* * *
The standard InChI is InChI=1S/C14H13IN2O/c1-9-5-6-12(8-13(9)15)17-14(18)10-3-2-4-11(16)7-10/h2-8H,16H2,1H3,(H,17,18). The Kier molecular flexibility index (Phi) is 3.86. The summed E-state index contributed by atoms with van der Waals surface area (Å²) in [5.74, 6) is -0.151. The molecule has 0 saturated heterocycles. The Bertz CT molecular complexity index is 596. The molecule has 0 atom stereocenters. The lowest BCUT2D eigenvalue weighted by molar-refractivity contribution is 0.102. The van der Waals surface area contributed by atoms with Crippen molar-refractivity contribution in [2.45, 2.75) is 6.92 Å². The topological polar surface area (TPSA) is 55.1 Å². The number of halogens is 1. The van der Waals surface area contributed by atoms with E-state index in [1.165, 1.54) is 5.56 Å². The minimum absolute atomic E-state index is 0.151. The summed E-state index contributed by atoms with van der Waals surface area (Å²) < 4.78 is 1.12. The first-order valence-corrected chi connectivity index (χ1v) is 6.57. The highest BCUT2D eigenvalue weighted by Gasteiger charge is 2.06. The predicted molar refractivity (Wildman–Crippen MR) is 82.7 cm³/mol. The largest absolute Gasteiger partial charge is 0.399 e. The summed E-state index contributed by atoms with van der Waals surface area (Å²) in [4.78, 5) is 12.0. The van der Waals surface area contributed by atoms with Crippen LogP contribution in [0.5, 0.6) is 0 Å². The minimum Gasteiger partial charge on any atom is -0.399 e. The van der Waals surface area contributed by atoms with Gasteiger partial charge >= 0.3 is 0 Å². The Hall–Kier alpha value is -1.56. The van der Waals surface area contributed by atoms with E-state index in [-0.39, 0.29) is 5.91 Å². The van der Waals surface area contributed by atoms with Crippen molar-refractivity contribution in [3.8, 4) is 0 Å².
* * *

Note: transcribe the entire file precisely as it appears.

The standard InChI is InChI=1S/C14H13IN2O/c1-9-5-6-12(8-13(9)15)17-14(18)10-3-2-4-11(16)7-10/h2-8H,16H2,1H3,(H,17,18). The Kier molecular flexibility index (Phi) is 3.86. The summed E-state index contributed by atoms with van der Waals surface area (Å²) in [5.74, 6) is -0.151. The molecule has 0 saturated heterocycles. The Bertz CT molecular complexity index is 596. The molecule has 0 atom stereocenters. The lowest BCUT2D eigenvalue weighted by molar-refractivity contribution is 0.102. The van der Waals surface area contributed by atoms with Crippen molar-refractivity contribution in [2.45, 2.75) is 6.92 Å². The topological polar surface area (TPSA) is 55.1 Å². The number of halogens is 1. The van der Waals surface area contributed by atoms with E-state index in [1.165, 1.54) is 5.56 Å². The minimum absolute atomic E-state index is 0.151. The summed E-state index contributed by atoms with van der Waals surface area (Å²) < 4.78 is 1.12. The first-order valence-corrected chi connectivity index (χ1v) is 6.57. The highest BCUT2D eigenvalue weighted by Gasteiger charge is 2.06. The predicted molar refractivity (Wildman–Crippen MR) is 82.7 cm³/mol. The largest absolute Gasteiger partial charge is 0.399 e. The summed E-state index contributed by atoms with van der Waals surface area (Å²) in [4.78, 5) is 12.0. The van der Waals surface area contributed by atoms with Crippen LogP contribution in [0.5, 0.6) is 0 Å². The minimum Gasteiger partial charge on any atom is -0.399 e. The van der Waals surface area contributed by atoms with Gasteiger partial charge >= 0.3 is 0 Å². The Hall–Kier alpha value is -1.56. The van der Waals surface area contributed by atoms with E-state index in [-0.39, 0.29) is 5.91 Å². The van der Waals surface area contributed by atoms with Crippen molar-refractivity contribution in [3.8, 4) is 0 Å².